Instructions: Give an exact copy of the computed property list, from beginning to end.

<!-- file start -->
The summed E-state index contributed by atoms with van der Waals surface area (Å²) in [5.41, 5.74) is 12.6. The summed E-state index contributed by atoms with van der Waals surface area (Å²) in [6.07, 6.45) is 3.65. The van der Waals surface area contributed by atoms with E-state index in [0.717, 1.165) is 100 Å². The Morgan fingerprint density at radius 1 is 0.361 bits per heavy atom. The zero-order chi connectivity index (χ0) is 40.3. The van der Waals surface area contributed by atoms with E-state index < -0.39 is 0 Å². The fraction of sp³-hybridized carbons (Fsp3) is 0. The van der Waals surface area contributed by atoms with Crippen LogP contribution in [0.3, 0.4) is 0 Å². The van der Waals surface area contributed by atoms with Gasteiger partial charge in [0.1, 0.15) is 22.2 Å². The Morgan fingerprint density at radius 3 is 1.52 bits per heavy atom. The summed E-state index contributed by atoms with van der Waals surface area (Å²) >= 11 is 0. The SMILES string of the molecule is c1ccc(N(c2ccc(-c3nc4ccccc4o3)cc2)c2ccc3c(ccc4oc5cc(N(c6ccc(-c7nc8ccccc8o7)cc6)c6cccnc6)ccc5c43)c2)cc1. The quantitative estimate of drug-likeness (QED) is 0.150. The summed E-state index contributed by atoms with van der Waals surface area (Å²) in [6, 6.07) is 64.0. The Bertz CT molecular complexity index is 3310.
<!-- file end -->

The summed E-state index contributed by atoms with van der Waals surface area (Å²) in [5.41, 5.74) is 12.6. The summed E-state index contributed by atoms with van der Waals surface area (Å²) in [6.07, 6.45) is 3.65. The van der Waals surface area contributed by atoms with E-state index in [0.717, 1.165) is 100 Å². The Morgan fingerprint density at radius 1 is 0.361 bits per heavy atom. The zero-order chi connectivity index (χ0) is 40.3. The van der Waals surface area contributed by atoms with E-state index < -0.39 is 0 Å². The fraction of sp³-hybridized carbons (Fsp3) is 0. The van der Waals surface area contributed by atoms with Crippen LogP contribution in [0.3, 0.4) is 0 Å². The van der Waals surface area contributed by atoms with Gasteiger partial charge in [0.1, 0.15) is 22.2 Å². The Morgan fingerprint density at radius 3 is 1.52 bits per heavy atom. The summed E-state index contributed by atoms with van der Waals surface area (Å²) >= 11 is 0. The SMILES string of the molecule is c1ccc(N(c2ccc(-c3nc4ccccc4o3)cc2)c2ccc3c(ccc4oc5cc(N(c6ccc(-c7nc8ccccc8o7)cc6)c6cccnc6)ccc5c43)c2)cc1. The quantitative estimate of drug-likeness (QED) is 0.150. The summed E-state index contributed by atoms with van der Waals surface area (Å²) in [6, 6.07) is 64.0. The Bertz CT molecular complexity index is 3310.